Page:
Top 7 Cannabis Growing Mistakes Leading To Nutrient Problems

Nutrient Problems

November 14th, 2020   |   Updated on January 5th, 2022

Whether you use cannabis for medical reasons or just like to smoke up every once in a while for the fun of it, there are a lot of benefits to growing your own weed plants from home.

Not only will you save money a lot of money in the long run, but you’ll have complete control over the strains you grow.

On top of that, growing at home gives you the chance to start a fun new hobby that you may never have known you enjoyed. Just try to realize that there’s some hard work involved and there’s always the risk of making some mistakes along the way.

Some of the most common growing mistakes can lead to minor issues, but some can cause big problems, especially when it comes to how the plants uptake and react to nutrients.

Here are the top 7 cannabis growing mistakes that can lead to nutrient problems for the entire crop.

Starting With Poor Genes

It doesn’t matter if you’re starting your next cannabis crop from seeds or from clones, the reality is, it’s all about good genes.

If you start with seeds or clones that have weak genetics, chances are they won’t react as well to nutrients. It’s just basic science that high-quality genes produce high-quality plants.

Even if you’re trying to save money, never try to save the budget when it comes to genetics. You’re better off saving a few bucks on the fertilizers than on your seeds, so whatever you do, avoid buying from cheap seed banks or using those free samples that came along with the last batch of seeds you purchased.

Whether you’re buying Sensi seeds, White widow, or a cross of strains such as Zamnesia’s Runtz seeds, you need to get them from trusted sellers, that you know for sure offer high-quality seeds.

So what does plant genetic makeup have to do with nutrients? It’s actually very simple. When you start with poor genes and discount seeds or clones, you usually won’t have enough information to make smart decisions about nutrients.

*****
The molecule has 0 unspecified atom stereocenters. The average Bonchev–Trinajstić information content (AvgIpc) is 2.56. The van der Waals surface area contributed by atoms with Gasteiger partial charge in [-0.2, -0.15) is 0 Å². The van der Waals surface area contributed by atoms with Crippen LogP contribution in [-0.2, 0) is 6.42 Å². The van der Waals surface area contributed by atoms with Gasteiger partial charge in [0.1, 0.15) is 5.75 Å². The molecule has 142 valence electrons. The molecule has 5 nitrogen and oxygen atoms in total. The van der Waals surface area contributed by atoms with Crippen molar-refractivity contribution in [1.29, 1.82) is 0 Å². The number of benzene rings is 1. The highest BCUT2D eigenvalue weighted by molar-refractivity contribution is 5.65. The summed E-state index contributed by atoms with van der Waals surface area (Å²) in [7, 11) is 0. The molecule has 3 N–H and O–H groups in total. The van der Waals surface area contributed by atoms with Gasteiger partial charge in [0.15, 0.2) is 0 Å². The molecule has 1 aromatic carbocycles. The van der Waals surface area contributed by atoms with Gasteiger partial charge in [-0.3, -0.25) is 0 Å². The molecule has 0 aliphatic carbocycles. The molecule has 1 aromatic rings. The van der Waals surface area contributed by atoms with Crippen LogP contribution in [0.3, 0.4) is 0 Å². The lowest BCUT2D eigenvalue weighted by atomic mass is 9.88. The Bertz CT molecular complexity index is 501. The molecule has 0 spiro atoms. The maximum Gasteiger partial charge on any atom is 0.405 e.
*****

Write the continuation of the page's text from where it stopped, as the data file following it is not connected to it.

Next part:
Try to think of your plants of your children. Just like infants, young cannabis plants need a healthy dose of nutrients, vitamins, and minerals to grow big and strong. Without the right nourishment, your babies (plants) won’t be able to thrive, and they might not even survive.

From the very beginning, it’s up to you as the parent (grower) to deliver those nutrients and make sure they’re getting a healthy amount of each nutrient they need. By not doing that, you’ll put your plants at risk.


Underfeeding is a common mistake, but an even more common (and bigger) mistake is overfeeding. Many growers, especially new ones, assume that there’s no limit to how many nutrients the crop gets, but this couldn’t be further from the truth.

Plants don’t have a digestive system like humans, so when you overfeed them, they aren’t able to expel all that excess food and water.

Instead, the excess nutrients – the salts in particular – eventually build up in the roots and soil and block the uptake of any more nutrients in the future.

By overfeeding your plants, you could actually cause them more harm than by underfeeding them. To prevent overfeeding, SFGate gives a good explanation on how to check if you’re administering too much fertilizer: